Filipinos may soon be able to buy land at the Kalayaan Group of Islands or the Spratlys if House Bill 5614 is signed into law.
Titled “Act Declaring Kalayaan Island Group Located in the Municipality of Kalayaan, Province of Palawan as Alienable and Disposable Land,” the bill seeks to allow residents and investors to acquire titles to the land. The House of Representatives' committee on natural resources already approved the bill last December.
In the bill’s explanatory note, authors House Speaker Pantaleon Alvarez and House Majority Floor Leader Rudy Fariñas stressed the need to declare the Kalayaan Group of Islands as alienable and disposable to promote investments in the area.
“The Municipality of Kalayaan is in the process of making new projects to promote tourism for the island group. It is inviting Filipino to invest in Kalayaan but investors are reluctant to invest because the island group is inalienable and non-disposable for agricultural, residential and commercial purposes.” This means private land ownership is not yet allowed in the island group.
The Kalayaan Island Group, which encompasses approximately 79 hectares, is composed of islets and reefs including Pag-asa, Likas, Parda, Lawak, Kota, Patag, Parata, Ayungin Reef and Rizal Reef. The area is believed to be a rich fishing ground and contains significant natural gas and oil reserves.
In 1978, then President Ferdinand Marcos declared the Kalayaan Group of Islands as part of Philippine territory due to the area’s proximity to the country, and as a distinct and separate municipality of the Province of Palawan through Presidential Decree No. 1596.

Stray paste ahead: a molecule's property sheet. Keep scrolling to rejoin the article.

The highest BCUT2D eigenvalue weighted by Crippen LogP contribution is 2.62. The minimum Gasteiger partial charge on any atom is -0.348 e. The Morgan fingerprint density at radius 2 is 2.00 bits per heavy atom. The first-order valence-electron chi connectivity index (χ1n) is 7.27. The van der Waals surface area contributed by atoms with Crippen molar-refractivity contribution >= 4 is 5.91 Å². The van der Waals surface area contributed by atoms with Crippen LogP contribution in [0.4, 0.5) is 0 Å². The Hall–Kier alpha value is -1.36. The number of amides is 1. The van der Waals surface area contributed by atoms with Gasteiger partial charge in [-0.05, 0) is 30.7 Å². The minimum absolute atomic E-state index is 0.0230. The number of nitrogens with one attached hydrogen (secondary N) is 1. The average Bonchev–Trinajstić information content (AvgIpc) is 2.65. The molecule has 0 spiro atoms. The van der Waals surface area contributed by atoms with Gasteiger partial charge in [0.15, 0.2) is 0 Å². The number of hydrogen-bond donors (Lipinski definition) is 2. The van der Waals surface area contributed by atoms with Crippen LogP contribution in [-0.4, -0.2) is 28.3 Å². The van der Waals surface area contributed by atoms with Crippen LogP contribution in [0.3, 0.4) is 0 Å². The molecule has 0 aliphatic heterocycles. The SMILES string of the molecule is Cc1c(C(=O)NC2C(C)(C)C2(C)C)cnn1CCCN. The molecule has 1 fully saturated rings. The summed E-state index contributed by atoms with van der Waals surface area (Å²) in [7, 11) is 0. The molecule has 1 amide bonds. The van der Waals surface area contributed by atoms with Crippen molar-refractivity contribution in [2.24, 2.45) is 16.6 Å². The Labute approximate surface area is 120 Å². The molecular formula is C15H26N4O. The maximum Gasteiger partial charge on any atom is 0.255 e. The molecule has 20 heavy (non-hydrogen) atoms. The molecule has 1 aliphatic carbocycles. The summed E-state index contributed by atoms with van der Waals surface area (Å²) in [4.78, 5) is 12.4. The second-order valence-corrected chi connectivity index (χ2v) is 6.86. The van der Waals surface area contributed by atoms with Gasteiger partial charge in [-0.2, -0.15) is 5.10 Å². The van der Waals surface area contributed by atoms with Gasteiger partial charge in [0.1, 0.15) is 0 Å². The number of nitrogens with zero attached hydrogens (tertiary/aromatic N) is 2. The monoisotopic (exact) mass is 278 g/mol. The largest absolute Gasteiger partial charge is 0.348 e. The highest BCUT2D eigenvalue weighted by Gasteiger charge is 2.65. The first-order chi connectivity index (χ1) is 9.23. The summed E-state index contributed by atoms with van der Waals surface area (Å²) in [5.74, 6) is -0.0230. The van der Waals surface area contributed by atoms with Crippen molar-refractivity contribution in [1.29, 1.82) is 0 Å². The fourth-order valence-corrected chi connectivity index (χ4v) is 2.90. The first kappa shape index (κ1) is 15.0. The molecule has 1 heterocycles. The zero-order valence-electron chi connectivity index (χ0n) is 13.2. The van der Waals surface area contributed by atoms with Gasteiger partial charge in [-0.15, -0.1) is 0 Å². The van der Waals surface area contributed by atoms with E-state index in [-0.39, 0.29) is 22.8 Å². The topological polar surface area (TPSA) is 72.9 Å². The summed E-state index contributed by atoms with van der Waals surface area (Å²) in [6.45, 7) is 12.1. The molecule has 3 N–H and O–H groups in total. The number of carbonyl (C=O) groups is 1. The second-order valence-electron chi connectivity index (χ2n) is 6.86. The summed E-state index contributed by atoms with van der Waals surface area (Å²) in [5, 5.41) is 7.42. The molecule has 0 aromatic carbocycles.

Other countries, namely China, Vietnam, Taiwan, Malaysia and Brunei are claiming sovereignty and ownership over the islands.
In 2016, the Philippines won an international arbitration case it filed before the International Tribunal for the Law of the Sea (ITLOS) against China’s claim of historic ownership of vast expanses of the South China Sea. The Chinese government, however, boycotted the proceedings and refused to recognize the tribunal’s ruling.
During the hearing at the committee level at the House of Representatives, Armed Forces of the Philippines (AFP) Deputy Chief of Staff Lieutenant General Salvador Melchor Mison Jr. presented a Php11.6-billion development plan for the Kalayaan Group Islands to enhance habitability and defense.
Of all the islands in the area, only Pag-asa, the biggest island with a land area of 32.7 hectares, is inhabited. Presently, the island has a community composed mostly of soldiers and their families and a small airstrip. "Even residents who have been long tilling and developing the parcels of land within the Kalayaan Island Group cannot apply for title for their occupied area," the note explained.
If the law is passed, the Department of Environment and Natural Resources is mandated to provide the Implementing Rules and Regulations.
Public domain lands are classified as either agricultural, commercial or industrial, educational or charitable and other reservations for public uses. Public lands declared as suitable for agricultural purposes can be disposed as homestead settlement, sale, or lease among others.
Under RA 10023 or An Act Authorizing Issuance of Free Patents to Residential Land, alienable and disposable lands are “lands of the public domain classified as agricultural that may be acquired through grant or confirmation of title.”
Residents of Pag-asa islands who have been inhabiting and cultivating the land can apply for a homestead patent or a “mode of acquiring alienable and disposable lands of the public domain for agricultural purposes conditioned upon actual cultivation and residence.”
Filipino citizens over 18 years of age or head of the family and who do not own more than 12 hectares of land are qualified to apply for a homestead patent.
Cherrie Regalado is a contributor to Entrepreneur Philippines. Follow her on Twitter: @cherrieregalado